Fixed – When students have a fixed mindset, they tend to believe abilities are carved in stone, that you have a certain amount of let’s say talent or intelligence and that’s that. They perceive challenges as risky, that they could fail, and their basic abilities called into question. And the fact that they hit obstacles, setbacks, or criticism is just proof their views were correct in the first place.

Growth – In contrast, when students have more of a growth mindset, they believe that talents and abilities can be developed and that challenges were one way of doing this. Learning something new and difficult was in fact the way you get smarter. Setbacks and feedback are not seen as confirmation of frailty but as information that could be used to improve.

This does not mean that people with a growth mindset think talent doesn’t exist or that everyone is the same. To them it’s more a belief that everyone can get better at whatever they do, and improve through hard work and learning from mistakes.

How can you develop a growth mindset?

The good news is that you can develop a growth mindset, but just to be clear, the world is not divided into those with a growth mindset and those with a fixed one, a mindset is not a character trait. Everyone is a mixture of fixed and growth mindsets. You could have a predominant growth mindset in one area but there can still be a thought or event that acts as a trigger and moves you into a fixed one. The secret is to work on understanding your triggers so that you’re able to stay in a growth mindset more often.

Beliefs – ask, what you believe about yourself and the subject you are studying. Do you believe you are below average, not very clever or that the subject or topic you are studying too hard? If this is the case you have wandered into a fixed mindset. What you believe is neither true nor false. What we can say is that it’s certainly not “helpful” to believe you are not clever, and is not what someone with a growth mindset would do.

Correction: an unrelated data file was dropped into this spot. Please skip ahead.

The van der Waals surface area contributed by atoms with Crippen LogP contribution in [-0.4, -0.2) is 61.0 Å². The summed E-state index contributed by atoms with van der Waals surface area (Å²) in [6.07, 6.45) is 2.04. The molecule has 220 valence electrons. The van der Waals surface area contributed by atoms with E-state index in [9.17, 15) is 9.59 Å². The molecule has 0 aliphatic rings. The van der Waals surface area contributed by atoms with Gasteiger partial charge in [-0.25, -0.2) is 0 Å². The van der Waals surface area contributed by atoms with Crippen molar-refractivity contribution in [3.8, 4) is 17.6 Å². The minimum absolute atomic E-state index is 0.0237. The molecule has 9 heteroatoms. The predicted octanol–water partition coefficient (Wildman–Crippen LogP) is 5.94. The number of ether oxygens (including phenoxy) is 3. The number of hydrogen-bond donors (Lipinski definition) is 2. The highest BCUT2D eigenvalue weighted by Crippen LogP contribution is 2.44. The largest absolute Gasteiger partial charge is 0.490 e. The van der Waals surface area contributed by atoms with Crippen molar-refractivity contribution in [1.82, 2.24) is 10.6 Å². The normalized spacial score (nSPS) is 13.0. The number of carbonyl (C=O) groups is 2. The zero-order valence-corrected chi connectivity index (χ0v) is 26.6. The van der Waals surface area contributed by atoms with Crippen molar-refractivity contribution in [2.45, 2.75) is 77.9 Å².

Talent and effort – thinking that people are either naturally talented or not, is a classic example of being in a fixed mindset. You may never be top of your class but you can improve, and this is achieved by making more effort and working harder.

Positive self-talk – we all have voice inside our head, it’s called your inner speech. It has a significant impact on what you believe and how you behave. If you find your inner speech is telling you to give up or that you will never understand a particular topic or subject, change your voice, tell it off, and then say something more positive. Dweck says that just by adding NOT YET to the end of your statement can help. For example, I don’t understand portfolio theory – at least NOT YET.

The importance of mindset and failure

If you have failed an exam or just sat one and believe you have failed, I have two pieces of advice.

Firstly, on the whole students are not the best judge of their own performance. They tend to reflect on what they didn’t understand or thought they got wrong rather than what they might have got right. As a result, you may have done better than you think and are worrying about nothing.

Secondly, if you do fail, you have a choice as to what this might mean. On the one hand, it might simply be confirmation of what you already know, that you are not very good at this subject or clever enough to pass. Alternatively, you could move to a growth mindset, recognising that you have slipped into a fixed one.  Find out what areas you need to work harder on, and start again.

Everyone has to deal with failure, it’s what you do when you fail that matters most.